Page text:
Another thing happened on the Sunday of that weekend, on the day that David Bowie died, when David Cameron appeared on the BBC's Andrew Marr show to trumpet about his 'vow' to 'blitz' poverty by demolishing the 'UK's worst sink estates' (I'm sadly quoting a Guardian by-line there), 'promising' that 'brutal high-rise towers' and 'bleak' housing would be torn down in an effort to tackle drug abuse and gang culture. This came at the end of the week when a new housing bill was starting to be discussed in the Commons, the main thrust of which is that the Government wants to withdraw secured tenancies for those living in our ever-dwindling supply of council houses. Council house residents and estate communities in general will no longer be afforded even a whisper of a sense of security or stability in their lives. This is a deliberate and as nasty a piece of neoliberal class war as you are likely to get in these depressing first days of January 2016. And, as Aditya Chakrabortty pointed out last week, these moves have been lifted directly from the rightwing think-tank, Policy Exchange, and from its former housing specialist, Alex Morton, who has churned out a number of mean pamphlets such as 'Ending Expensive Social Tenancies', all defined by what Chakrabortty nicely described as 'flush-cheeked libertarianism, casual dismissal of the rights of those not on stellar incomes, and subheadings such as “Most people actually support forcing people to move from expensive properties”'. Two days later, Historic England (English Heritage as was, and the body still responsible for the listing of important buildings) announced that Morton's chum from his Policy Exchange days, Nicholas Boys-Smith, had been appointed as one of Historic England's new commissioners.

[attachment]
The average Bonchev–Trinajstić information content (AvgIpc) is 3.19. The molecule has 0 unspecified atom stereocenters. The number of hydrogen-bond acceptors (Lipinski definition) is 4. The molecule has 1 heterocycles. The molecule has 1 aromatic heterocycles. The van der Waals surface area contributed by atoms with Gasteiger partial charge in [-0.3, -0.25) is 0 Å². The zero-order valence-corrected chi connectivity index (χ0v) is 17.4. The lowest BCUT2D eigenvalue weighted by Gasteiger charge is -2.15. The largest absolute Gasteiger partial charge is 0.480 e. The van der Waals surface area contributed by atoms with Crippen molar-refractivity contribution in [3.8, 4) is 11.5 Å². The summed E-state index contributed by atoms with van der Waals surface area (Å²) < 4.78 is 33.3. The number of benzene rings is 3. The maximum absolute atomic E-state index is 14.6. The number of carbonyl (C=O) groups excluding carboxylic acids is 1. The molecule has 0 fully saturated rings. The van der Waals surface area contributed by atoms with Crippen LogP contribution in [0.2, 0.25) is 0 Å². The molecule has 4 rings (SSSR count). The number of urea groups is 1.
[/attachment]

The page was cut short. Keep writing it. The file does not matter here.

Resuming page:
This was succinctly described by one twitter commentator last week as 'an absolute shower of shit'. For Morton and Boys-Smith also have form together as the instigators of the highly disingenuous, hedge-funded, anti-modernist, anti-Welfare State housing 'campaign' group, Create Streets. Here we have, in one fell mid-week swoop, the component parts of a new, we-do-what-the-fuck-we-want-and-we-don't-care Tory hegemony, all falling neatly into place before our very eyes: a sustained and vicious attack on anything vaguely 'socialist' or which smacks of the welfare state, where renting a council house is for losers, just as travelling on a bus used to be. And that's it. The ongoing debate of the Housing Bill in the Commons today had at one stage just 20 Tories in attendance and not that many more Labour representatives either. That's it. The end of council housing. Earlier last week, another Guardian journalist, John Harris, wrote an article called just that. And today, the Next Day, the day after we found out that David Bowie had died, Harris wrote a piece about another end, the end of an era when art and music could 'truly subvert'. His first 'moment of wonder' was of seeing a cross-dressing Bowie singing Boys Keep Swinging on TOTP. Mine was of listening to Jean Genie back in 1972 in a council house which was a happy home for twenty years of my life, and for the last forty of my parents. Like me, Harris couldn't 'even begin to articulate' what Bowie's music and image conveyed to him, other than 'a sense of thrilling possibility' that 'There is more than this'. But now there isn't. The idea that there could be more, back then, listening to Bowie, now seems 'strangely quaint'. David Bowie is dead, and the council house is dying. They were never quite unrelated: how many council house kids lay back on their beds in the 1970s and 80s to dream of becoming Bowie ('I could fall asleep at night as a rock and roll star'). But now it's dead. It's all dead. It's all history now, and it seems as if there is no hope, no hope whatsoever.